Proxmox: Nextcloud into an unprivileged LCX container with a mounted SMB as Data folder

/ December 30, 2023/ Smart Home

(Last Updated On: January 21, 2024)

Disclaimer: I am a noob doing complex stuff in Proxmox here.Do this at your own risk. I give no warranty. DO A BACKUP FIRST! 😬

Step 1: Create the Nextcloud LXC container

This is the easy part, Proxmox already has a Nextcloud LXC template container. Just to be 100% sure we have it, we will update the templates list going to the host shell and running:

pveam update

Now we can go to the Proxmox storage where our templates are saved (usually local-pve), there select CT Templates -> Templates, search and download the Nextcloud template.

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With the template downloaded, we can proceed to create the new container, remember to write the root password in a secure place!

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The rest of the options had to be adjusted to your requirements, check the server requirements for Nextcloud on the official website. If you give a manual IP write it down.

Now start the container and open the shell, put root as the user and the password you set for the container.

After the installation of the updates, put the IP of your container (or the hostname if using one) in the domain field in the Nextcloud installation setup. You can always add other hostnames, even external ones, later. Also the required passwords. After reboot, your Nextcloud instance should be running on the given IP/hostname.

Step 2: Mount the SMB/CIFS storage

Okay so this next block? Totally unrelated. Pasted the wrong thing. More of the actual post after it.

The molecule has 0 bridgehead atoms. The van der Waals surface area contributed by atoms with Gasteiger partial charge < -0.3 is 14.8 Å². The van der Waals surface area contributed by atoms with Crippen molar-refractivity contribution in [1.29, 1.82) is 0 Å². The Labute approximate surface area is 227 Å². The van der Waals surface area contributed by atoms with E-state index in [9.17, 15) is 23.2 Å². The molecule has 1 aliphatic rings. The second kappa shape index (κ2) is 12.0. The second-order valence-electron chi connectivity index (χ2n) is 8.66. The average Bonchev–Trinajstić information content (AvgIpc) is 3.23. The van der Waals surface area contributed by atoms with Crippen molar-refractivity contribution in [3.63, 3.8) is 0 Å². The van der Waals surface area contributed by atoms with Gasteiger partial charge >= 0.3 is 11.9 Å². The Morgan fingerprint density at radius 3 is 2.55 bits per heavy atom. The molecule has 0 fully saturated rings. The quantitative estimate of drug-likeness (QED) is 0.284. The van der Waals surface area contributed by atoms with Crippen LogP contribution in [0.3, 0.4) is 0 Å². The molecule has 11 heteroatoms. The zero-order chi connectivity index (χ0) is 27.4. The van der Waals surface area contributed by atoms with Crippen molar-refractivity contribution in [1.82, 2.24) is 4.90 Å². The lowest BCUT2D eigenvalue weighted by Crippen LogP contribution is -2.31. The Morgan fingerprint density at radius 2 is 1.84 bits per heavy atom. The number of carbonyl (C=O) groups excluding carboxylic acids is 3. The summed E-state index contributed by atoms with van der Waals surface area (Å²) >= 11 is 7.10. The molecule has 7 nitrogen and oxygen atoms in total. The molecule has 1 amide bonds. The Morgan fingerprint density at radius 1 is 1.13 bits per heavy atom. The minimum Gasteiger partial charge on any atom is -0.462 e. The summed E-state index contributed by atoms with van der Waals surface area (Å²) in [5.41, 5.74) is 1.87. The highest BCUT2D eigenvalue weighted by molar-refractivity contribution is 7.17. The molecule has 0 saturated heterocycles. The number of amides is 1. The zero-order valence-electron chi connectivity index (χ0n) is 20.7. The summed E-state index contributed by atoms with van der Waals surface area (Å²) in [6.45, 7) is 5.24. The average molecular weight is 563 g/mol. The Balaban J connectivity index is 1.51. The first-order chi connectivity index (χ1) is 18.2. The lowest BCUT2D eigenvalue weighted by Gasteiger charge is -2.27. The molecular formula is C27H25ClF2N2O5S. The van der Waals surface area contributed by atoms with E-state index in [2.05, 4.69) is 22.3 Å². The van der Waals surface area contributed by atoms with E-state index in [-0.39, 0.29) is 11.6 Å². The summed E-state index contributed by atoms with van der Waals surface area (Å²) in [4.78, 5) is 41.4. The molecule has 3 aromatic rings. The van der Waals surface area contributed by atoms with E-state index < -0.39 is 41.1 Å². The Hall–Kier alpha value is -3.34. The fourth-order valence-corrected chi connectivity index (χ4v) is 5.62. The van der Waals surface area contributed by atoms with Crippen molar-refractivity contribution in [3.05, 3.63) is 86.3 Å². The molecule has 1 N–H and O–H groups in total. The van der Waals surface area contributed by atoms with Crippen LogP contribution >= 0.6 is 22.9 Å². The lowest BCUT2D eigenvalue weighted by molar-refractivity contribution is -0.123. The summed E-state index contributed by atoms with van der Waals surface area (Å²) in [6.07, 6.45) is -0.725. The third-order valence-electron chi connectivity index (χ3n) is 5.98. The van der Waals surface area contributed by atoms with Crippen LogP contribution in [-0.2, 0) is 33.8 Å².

We can not use the Proxmox UI for this because we do not get any option as to what to choose for the uid and gid. They are always mapped to the proxmox’s root user, and we need to map it to the Nexcloud container’s www-data user.

On the Node Proxmox shell, create a file for the credentials. I will use .nextcloud_smb_credentials

touch ~/.nextcloud_smb_credentials

With the editor of your preference (vi or maybe nano), write your smb storage credentials:

username=nextcloud_user
password=super_secret_password_123

As extra security, set it the read/write access for just the root user:

chmod 700 ~/.nextcloud_smb_credentials

We also need to create the folder that will serve as a mount point, in my case, the mount folder will be inside nas-one and named nextcloud.

mkdir /mnt/nas-one
mkdir /mnt/nas-one/nextcloud

Now we are ready to update our fstab file with the needed information to mount our SMB storage assigning the uid and gid to the www-data user. In my installation, www-data had the uid 33, which mapped to the host container would translate to 100033 (Guest UID/GID + 100000) . Also it is important to set the permissions to 770, otherwise it will not work.

nano /etc/fstab
//x.x.x.x/path-to-my-smb-folder /mnt/nas-one/nextcloud cifs credentials=/root/.nextcloud_smb_credentials,uid=100033,gid=100033,dir_mode=0770,file_mode=0770 0 0

Here a description of this command: